I’ve had a shoulder injury, but I’ve tried to keep involved as much as I can by volunteering my time to the ICHA, which has dedicated 20-plus years to our inner- city youths by having travel teams and coordinating events for youth development in NYC. Working with the community is important to me as an NYC police officer. I’m looking forward to playing again and competing at the World Police and Fire games in August.
Sala (left) with favorite partner Joe Kaplan.
Name your favorite doubles partners.
My favorite partner without question would have to be Joe Kaplan. Joe embodies everything I strive to be as a handball player and as a person. Joe and I have played together for almost 20 years and have won our share of tournaments. His consistency combined with my knack for being unpredictable have earned us some nice success. Heart, loyalty and commitment are qualities to be admired, and Joe embodies precisely that.
Any favorite tournament wins?
The first national doubles event Joe and I won was an amazing experience. We faced a familiar team of Kendell Lewis and Robert Sostre. They beat us in the final of another event earlier that year. Kendell and Joe were former partners, so there was always an extra intensity whenever we’d play him. Kendell was not only a talented handball player but also an exceptional athlete. Robert was the dominant figure in paddleball as well as a multinational handball champion. We defeated them in a hard-fought tiebreaker for the first of our four national doubles titles.
How does your family view the sport with all your accomplishments?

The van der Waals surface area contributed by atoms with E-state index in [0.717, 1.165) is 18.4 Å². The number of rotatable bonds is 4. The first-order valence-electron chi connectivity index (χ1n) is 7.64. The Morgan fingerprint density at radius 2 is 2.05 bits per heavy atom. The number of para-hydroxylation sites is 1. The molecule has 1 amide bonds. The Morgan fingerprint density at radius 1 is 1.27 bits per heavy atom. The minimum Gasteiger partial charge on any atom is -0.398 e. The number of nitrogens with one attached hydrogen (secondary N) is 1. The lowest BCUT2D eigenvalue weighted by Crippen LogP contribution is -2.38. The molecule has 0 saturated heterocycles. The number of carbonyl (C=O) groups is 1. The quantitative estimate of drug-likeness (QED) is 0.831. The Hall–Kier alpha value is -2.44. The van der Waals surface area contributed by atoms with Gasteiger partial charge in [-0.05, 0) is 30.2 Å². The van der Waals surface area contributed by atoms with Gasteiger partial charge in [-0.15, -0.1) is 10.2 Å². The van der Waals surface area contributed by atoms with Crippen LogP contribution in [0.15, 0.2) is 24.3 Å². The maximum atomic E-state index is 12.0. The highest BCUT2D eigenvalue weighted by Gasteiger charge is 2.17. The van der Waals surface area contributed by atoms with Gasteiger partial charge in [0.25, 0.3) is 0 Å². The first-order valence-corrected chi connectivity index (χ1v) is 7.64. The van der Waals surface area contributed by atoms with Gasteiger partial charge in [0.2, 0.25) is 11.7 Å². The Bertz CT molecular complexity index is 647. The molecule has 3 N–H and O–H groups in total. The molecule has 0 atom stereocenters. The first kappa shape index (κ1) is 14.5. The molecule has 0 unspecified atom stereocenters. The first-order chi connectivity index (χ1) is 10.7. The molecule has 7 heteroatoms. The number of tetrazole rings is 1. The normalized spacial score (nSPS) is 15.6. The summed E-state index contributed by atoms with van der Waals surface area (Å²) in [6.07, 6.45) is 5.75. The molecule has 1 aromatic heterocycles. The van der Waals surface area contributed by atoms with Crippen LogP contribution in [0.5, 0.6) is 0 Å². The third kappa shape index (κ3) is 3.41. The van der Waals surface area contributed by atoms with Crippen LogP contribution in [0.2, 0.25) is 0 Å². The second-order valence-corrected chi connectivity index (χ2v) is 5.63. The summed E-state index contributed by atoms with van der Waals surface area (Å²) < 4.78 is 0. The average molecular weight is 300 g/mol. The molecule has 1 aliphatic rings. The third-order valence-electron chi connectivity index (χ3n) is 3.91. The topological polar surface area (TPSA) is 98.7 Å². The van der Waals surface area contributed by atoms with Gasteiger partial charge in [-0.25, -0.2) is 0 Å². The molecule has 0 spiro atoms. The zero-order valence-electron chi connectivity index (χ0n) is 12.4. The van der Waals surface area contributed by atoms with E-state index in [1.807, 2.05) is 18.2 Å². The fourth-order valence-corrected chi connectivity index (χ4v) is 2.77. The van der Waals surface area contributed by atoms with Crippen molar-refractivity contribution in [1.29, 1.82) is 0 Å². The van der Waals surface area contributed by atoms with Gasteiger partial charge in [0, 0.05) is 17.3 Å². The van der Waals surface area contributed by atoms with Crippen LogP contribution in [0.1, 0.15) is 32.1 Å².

My three ladies have shown their support both at home and at events whenever possible. My daughters will play ball at some point, and I’d like to see them play as a doubles team. I think their personalities along with their physical attributes will make for a strong team. Kaycee is lefty, tall and slender, while Emma is shorter and a right-hander. They are both very competitive and have interest in the game. It would be nice to see them play.
How is the USHA doing, in your view?
The USHA, ICHA and SAHA have meant so much to NYC handball for decades now, and I am forever grateful for the hard work they’ve put into this great game. They’ve paved the way for current organizers and associations such as wallball and the WPH.
What do you think of the WPH?
The WPH and wallball are really taking handball to the next level in helping this great community grow. Wallball founder Jasmine Rey is seemingly everywhere shaking hands all over the world spreading the game of handball. Dave Vincent and David Fink are doing a great job with the broadcasting and handling of pro play.
What do you see as the most important thing for continuing one-wall handball? What about three- and four-wall?
In my opinion, the ball is a key to pushing the game to another level. We need a ball that’s somewhere between a small ball and a big ball that could work for all versions of the game. Perhaps a ball that has the speed and weight of a small ball along with the feel of a big ball. The big ball is too slow for the larger three- and four-wall courts. The current small ball is too fast for the smaller one-wall court. I agree the games are great as they are now, but I believe changing the ball might help the game improve as a spectator sport. In New York people are playing, hearing about and seeing more handball every day. It is only a matter of time before we reach the biggest stage, and I’m looking forward to being part of that.
Sala’s 1-wall record
2000: USHA doubles champion
2000: World singles champion
2001: USHA singles champion
2006: USHA doubles champion
2007: USHA doubles champion
2008: USHA singles champion
2011: USHA doubles champion
- 3-time Mayors Cup singles champion
- 5-time Mayors Cup/Speakers Cup doubles champion
CONEY ISLAND, N.Y. -- Congrats to Timothy Gonzalez who slammed the Men's Pro Divisions with partner Allan Sanchez. Danielle Daskalakis took back the top spot in the Women's Pro Division with a 25-16 win over Sandy Ng. Biridiana Garcia and Ruby Loyd scored a major upset in the semifinals of the Women's Pro Doubles, upending the super team of Daskalakis and Ng, 25-24 and then went on to win their first National Doubles title, defeating Karen McConney and Lori Hernandez, 25-18.